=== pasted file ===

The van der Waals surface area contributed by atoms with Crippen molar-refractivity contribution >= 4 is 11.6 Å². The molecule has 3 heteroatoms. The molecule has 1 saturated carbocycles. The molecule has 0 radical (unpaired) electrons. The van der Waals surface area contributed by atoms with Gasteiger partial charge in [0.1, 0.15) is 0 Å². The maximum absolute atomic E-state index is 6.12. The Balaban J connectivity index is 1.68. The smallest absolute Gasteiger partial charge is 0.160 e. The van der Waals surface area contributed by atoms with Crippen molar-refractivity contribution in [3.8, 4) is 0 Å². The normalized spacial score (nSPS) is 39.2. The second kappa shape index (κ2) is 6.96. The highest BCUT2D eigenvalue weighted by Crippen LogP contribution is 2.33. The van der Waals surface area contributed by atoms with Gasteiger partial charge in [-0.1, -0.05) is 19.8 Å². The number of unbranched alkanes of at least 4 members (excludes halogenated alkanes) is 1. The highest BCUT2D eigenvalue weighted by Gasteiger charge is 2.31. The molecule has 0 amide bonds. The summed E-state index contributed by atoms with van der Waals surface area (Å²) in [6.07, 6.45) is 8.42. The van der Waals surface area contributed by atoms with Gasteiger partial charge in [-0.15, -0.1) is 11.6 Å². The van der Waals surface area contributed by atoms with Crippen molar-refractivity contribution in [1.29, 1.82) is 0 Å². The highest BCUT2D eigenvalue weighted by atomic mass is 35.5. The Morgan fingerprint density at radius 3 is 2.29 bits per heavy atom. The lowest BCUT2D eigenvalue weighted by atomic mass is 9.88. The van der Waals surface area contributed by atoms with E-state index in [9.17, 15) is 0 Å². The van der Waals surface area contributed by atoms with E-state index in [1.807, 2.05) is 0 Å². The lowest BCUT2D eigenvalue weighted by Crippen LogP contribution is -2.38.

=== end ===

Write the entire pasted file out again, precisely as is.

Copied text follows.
The van der Waals surface area contributed by atoms with Crippen molar-refractivity contribution >= 4 is 11.6 Å². The molecule has 3 heteroatoms. The molecule has 1 saturated carbocycles. The molecule has 0 radical (unpaired) electrons. The van der Waals surface area contributed by atoms with Gasteiger partial charge in [0.1, 0.15) is 0 Å². The maximum absolute atomic E-state index is 6.12. The Balaban J connectivity index is 1.68. The smallest absolute Gasteiger partial charge is 0.160 e. The van der Waals surface area contributed by atoms with Crippen molar-refractivity contribution in [3.8, 4) is 0 Å². The normalized spacial score (nSPS) is 39.2. The second kappa shape index (κ2) is 6.96. The highest BCUT2D eigenvalue weighted by Crippen LogP contribution is 2.33. The van der Waals surface area contributed by atoms with Gasteiger partial charge in [-0.1, -0.05) is 19.8 Å². The number of unbranched alkanes of at least 4 members (excludes halogenated alkanes) is 1. The highest BCUT2D eigenvalue weighted by Gasteiger charge is 2.31. The molecule has 0 amide bonds. The summed E-state index contributed by atoms with van der Waals surface area (Å²) in [6.07, 6.45) is 8.42. The van der Waals surface area contributed by atoms with Gasteiger partial charge in [-0.15, -0.1) is 11.6 Å². The van der Waals surface area contributed by atoms with Crippen molar-refractivity contribution in [1.29, 1.82) is 0 Å². The highest BCUT2D eigenvalue weighted by atomic mass is 35.5. The Morgan fingerprint density at radius 3 is 2.29 bits per heavy atom. The lowest BCUT2D eigenvalue weighted by atomic mass is 9.88. The van der Waals surface area contributed by atoms with E-state index in [9.17, 15) is 0 Å². The van der Waals surface area contributed by atoms with E-state index in [1.807, 2.05) is 0 Å². The lowest BCUT2D eigenvalue weighted by Crippen LogP contribution is -2.38.